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News >  Crime/Public Safety

Investigators now say UI killings may not have been targeted; security boosted on campus amid planning for spring semester

University of Idaho president C. Scott Green expresses his condolences to the families of the victims during a news conference in Moscow, Idaho, on Nov. 16.  (Geoff Crimmins/For The Spokesman-Review)
University of Idaho president C. Scott Green expresses his condolences to the families of the victims during a news conference in Moscow, Idaho, on Nov. 16. (Geoff Crimmins/For The Spokesman-Review)

Investigators in Moscow, Idaho, are now walking back a key claim that the slayings of four University of Idaho students was a targeted attack.

In an update Wednesday night, investigators said they “do not currently know if the residence or any occupants were specifically targeted.”

Police officials have attempted to tamp down fears in the community from the moment they discovered the bodies of four students stabbed and killed in their beds on Nov. 13 by saying it appeared the attack was a targeted killing rather than a random act of homicidal violence.

The development follows a day of confusion and what police are calling misinformation that was shared with multiple media outlets by Latah County Prosecutor Bill Thompson. He had said “that one or more of the occupants were undoubtedly targeted.”

With few updates and no suspects in the stabbing deaths, university leadership has begun planning for spring semester.

Even before the deaths of Ethan Chapin, Xana Kernodle, Madison Mogen and Kaylee Goncalves, the university was in constant communication with the Moscow Police Department, said Blaine Eckles, dean of students.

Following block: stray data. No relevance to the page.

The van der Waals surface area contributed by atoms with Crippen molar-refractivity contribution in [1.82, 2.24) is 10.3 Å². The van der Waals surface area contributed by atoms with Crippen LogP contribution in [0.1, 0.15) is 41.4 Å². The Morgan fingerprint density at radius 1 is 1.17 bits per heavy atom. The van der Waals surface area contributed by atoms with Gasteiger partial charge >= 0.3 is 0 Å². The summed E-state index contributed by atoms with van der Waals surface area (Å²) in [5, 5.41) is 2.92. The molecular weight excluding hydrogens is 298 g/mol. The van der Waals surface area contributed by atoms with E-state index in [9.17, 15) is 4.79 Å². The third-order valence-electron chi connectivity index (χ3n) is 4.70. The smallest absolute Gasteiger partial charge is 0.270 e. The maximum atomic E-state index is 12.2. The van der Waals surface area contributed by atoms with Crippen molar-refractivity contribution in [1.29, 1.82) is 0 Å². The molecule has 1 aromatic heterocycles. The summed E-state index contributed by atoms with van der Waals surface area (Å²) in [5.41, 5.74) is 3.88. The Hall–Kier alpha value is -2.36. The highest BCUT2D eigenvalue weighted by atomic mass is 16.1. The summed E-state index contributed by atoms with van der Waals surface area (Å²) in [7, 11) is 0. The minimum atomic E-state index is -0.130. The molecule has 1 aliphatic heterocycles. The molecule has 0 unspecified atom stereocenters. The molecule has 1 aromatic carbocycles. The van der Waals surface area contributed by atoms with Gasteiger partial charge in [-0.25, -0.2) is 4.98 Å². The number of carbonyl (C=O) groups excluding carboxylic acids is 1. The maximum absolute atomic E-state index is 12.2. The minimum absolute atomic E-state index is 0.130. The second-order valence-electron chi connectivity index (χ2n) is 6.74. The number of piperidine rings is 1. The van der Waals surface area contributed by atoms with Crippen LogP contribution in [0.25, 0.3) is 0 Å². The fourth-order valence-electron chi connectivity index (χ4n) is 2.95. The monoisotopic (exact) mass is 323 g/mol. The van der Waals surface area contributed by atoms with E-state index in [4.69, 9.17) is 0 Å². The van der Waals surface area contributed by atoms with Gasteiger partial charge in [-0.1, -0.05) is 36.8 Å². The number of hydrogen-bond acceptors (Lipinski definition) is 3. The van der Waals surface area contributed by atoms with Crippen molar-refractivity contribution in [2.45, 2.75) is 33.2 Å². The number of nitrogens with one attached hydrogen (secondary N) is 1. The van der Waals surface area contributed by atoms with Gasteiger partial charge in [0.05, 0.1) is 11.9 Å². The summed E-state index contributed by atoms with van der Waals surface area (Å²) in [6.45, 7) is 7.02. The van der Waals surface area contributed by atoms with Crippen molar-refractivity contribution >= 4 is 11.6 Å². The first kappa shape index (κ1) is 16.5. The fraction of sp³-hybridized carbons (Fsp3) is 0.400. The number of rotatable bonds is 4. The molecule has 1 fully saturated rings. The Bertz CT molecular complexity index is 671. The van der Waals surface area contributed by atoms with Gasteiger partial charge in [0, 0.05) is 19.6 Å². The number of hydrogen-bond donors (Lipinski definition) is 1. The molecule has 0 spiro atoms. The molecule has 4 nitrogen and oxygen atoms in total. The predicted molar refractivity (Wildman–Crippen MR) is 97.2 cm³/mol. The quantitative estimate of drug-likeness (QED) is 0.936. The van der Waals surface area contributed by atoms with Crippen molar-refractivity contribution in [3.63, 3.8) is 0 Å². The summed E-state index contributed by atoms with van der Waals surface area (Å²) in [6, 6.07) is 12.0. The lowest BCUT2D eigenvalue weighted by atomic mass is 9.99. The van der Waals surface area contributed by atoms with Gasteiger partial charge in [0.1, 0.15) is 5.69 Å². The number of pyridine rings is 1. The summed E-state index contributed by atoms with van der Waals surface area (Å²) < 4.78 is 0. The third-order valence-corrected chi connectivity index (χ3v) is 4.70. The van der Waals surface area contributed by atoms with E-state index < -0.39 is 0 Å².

“We work very closely with law enforcement here in Moscow,” Eckles said.

That relationship has continued since the tragedy with daily briefings from law enforcement, Eckles said.

“The institution, everybody would like more information,” Eckles said, acknowledging investigators have shared little about the situation. “While we’re impatient just like everybody, we also recognize that they have a job to do.”

With the killer on the loose, the university allowed students to choose whether they wanted to return to campus following Thanksgiving break or participate remotely.

The university continues to offer a safe walk program, where students can call campus security at (208) 885-7054 for an escort across campus, Eckles said. This week, they instituted a safe rides program between 4 p.m. and 8 a.m. to “augment” the safe walk program.

The university also hired private security to supplement increased Idaho State Police patrols.

“That security presence is not going to go away,” Eckles said.

As the semester draws to a close, leadership has begun discussing plans for the spring semester.

“We’re basing a lot of information about what happens in the investigation,” Eckles said. “We haven’t made any long-term decisions yet.”

The University of Idaho community can expect an update via email in the next few weeks.

If the investigation continues without suspects, Eckles said he’s not sure if that could affect enrollment.

“This is a bridge that we have not walked on before; quite frankly, not many institutions have,” Eckles said. “The unresolved nature of this, we don’t know if that will impact enrollment or not.”

The university plans to continue evaluating safety plans as things change, he said.

“We’ve had an incredible amount of outreach of love and care from across the state, even across the nation and around the world,” Eckles said. “We just really appreciate everyone that is offering those sentiments, helps for sure … we’re just incredibly thankful.”

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